Yvette Yi-Chi Wu

Plurality in Southern Chinese Languages

While languages like English use grammatical markers to signal plurality (like the -s in cat-s), languages like Chinese use separate words called classifiers. A classifier is a unit of measurement that allows the noun it describes to be countable, similar to saying three pieces of furniture instead of three furniture-s in English. Although Chinese has long been researched as a classifier language, most existing work has focused on Mandarin, overlooking the variations that exist among Chinese languages. By conducting research on variations in plurality among southern Chinese languages (including Cantonese, Hokkien, and Hakka), I hope to contribute to the existing literature on classifier languages, as well as call attention to under-studied languages. Since the field of linguistics seeks to parse what aspects of grammar are universal versus language-specific, comparative research on how languages realize plurality can further this endeavor.

Message to Sponsor

Id like to thank the Banatao Fund for their generous support -- I am grateful for the opportunity to conduct my own funded project as an undergraduate. This program has helped me learn how to work independently yet collaboratively, and how to think about the bigger picture while following my own intuitions. It has taught me the ups and downs and that both are meaningful to the process. Since this was the first time having full control over my research direction, it made me reconsider it's purpose, i.e. what and who I was doing this work for, and why. Along these lines, I plan to take a year between graduation and applying to grad school, so as to gain some perspective on academia and linguistic research.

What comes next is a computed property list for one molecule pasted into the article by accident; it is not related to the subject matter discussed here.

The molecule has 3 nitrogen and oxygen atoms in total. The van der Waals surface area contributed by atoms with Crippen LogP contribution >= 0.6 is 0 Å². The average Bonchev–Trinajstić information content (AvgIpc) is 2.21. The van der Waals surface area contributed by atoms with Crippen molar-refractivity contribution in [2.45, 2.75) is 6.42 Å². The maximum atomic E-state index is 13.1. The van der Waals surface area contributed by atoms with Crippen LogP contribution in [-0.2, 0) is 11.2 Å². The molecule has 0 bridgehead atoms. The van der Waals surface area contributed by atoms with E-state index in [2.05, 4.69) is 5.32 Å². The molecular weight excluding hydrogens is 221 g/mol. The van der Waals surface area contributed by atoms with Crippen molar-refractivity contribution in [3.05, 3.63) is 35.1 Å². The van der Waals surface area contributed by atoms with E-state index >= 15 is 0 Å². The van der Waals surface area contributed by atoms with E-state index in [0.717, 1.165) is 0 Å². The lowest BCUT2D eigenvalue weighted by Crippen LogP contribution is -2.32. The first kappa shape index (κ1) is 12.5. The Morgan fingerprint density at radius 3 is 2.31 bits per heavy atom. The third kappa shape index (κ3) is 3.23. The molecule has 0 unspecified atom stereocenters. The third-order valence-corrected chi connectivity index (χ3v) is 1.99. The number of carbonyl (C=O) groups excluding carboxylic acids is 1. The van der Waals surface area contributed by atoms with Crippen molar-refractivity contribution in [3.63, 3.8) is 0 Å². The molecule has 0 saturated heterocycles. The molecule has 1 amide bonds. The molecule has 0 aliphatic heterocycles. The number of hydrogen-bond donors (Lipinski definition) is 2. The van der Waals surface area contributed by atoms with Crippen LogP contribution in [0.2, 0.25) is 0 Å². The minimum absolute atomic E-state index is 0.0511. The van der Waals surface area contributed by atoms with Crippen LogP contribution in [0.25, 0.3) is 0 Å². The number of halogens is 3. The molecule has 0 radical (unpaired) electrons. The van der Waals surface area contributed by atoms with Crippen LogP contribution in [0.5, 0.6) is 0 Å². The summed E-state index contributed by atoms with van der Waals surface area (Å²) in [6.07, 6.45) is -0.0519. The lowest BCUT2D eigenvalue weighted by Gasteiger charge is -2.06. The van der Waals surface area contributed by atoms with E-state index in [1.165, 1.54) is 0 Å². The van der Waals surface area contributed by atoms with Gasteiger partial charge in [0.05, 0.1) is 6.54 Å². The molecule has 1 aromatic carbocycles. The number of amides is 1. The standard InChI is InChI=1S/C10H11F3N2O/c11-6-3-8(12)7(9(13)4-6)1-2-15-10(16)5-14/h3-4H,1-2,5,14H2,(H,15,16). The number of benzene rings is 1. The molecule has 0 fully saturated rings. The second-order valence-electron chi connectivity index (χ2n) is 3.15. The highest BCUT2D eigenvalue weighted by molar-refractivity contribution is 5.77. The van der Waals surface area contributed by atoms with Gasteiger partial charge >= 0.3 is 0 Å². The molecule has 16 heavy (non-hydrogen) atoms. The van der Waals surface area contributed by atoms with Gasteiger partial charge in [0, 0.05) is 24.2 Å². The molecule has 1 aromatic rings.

• Major: Linguistics
  • Sponsor: Banatao Fund
  • Mentor: Peter Jenks